Coping with Self Doubt

TSQL Tuesday

Behold, the second Tuesday of January 2020 and that means it is time for another group blog party called TSQLTuesday. This party that was started by Adam Machanic has now been going for long enough that changes have happened (such as Steve Jones (b | t) managing it now). For a nice long read, you can find a nice roundup of all TSQLTuesdays over here.

This month, the blog party is almost like a masquerade ball. John Shaulis (b | t) has implored us to take hold of our inner impostor. Okay okay, he hasn’t asked us to be impostors, but rather he has requested we talk about Impostor Syndrome.

At first glance, and seeing the word “impostor”, my thoughts turned outward. I thought John wanted us to out all of those Sr. DBA candidates out there who are soooo confident but don’t know the difference between a PK and FK or even the difference between a delete and truncate (as examples).

In reality, John is asking about something entirely different. Looking up “Impostor Syndrome” I see several definitions similar to the one that John posted. Here are a couple of examples.

Impostor syndrome can be defined as a collection of feelings of inadequacy that persist despite evident success. ‘Impostors’ suffer from chronic self-doubt and a sense of intellectual fraudulence that override any feelings of success or external proof of their competence. – Harvard Business Review

And…

Impostor syndrome is a psychological pattern in which one doubts one’s accomplishments and has a persistent internalized fear of being exposed as a “fraud”. – Wikipedia

These definitions reveal something very pertinent to the topic. The syndrome consists of the presence of persistent, nagging, chronic self-doubt. Even in the face of success, the feelings of inadequacy can’t be escaped. Well, this certainly adds light to the topic and made me ponder even further. You see, I think the disease is a much larger problem than having the occasional feeling of being inadequate. Persistent chronic feelings of inadequacy and Impostor Syndrome (as defined) would make me concerned about the presence of depression as well. This can be a very serious issue and shouldn’t be taken lightly. Seek help!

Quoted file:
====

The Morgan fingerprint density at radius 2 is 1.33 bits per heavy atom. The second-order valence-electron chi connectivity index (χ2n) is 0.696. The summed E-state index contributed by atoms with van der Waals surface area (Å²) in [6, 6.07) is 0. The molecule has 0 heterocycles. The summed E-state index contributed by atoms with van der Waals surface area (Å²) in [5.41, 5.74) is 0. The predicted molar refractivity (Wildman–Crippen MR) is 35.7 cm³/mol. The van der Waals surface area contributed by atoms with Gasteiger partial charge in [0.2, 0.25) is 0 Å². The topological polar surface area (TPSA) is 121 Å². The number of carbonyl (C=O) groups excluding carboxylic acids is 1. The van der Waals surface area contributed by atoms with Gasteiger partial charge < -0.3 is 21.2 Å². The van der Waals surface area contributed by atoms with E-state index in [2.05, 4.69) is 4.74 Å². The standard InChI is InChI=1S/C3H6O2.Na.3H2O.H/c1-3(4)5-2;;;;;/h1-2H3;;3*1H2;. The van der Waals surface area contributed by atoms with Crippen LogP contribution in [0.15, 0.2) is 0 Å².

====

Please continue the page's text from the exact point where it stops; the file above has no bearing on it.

Well, What if…

What about the fact that so many of us do have feelings of inadequacy? The occasional feeling of not being good enough is not entirely a bad thing. (Again, the trick is figuring out where that line between chronic/persistent/nagging feelings ends and the occasional feelings is ok.)

There have been many times when I have personally had the feeling of inadequacy as a Data Professional. These thoughts often creep up whenever doing something new or different or even something uncommon (but practiced). I have even had these thoughts occasionally right before speaking. I have a close friend who has these thoughts just about every time before he speaks.

When these thoughts occasionally crop up, what is done next is the important thing. How does one cope? Does the coping mechanism work? Do you practice your speaking in front of a mirror for hundreds of hours? Maybe you have a few people proof read an article you are writing. Maybe, you build a proof of concept and then ask a couple friends to test it and try to break it to make sure it works.

Coping mechanisms are great methods to assist in the removal of self-doubt. Another good coping mechanism is to get some physical activity. Physical activity can help with the chronic self doubt and is also something therapists may recommend for depression (important because the symptoms for both Impostor Syndrome and Depression are so close).

Another component of Impostor Syndrome is the fear of being discovered as a fraud. Living in fear isn’t healthy. If there is the persistent unshakable feeling of fear about being discovered as a fraud, then it is time to find help and also start troubleshooting your personal health. Here is a good starting point to help troubleshoot your health in regards to this syndrome.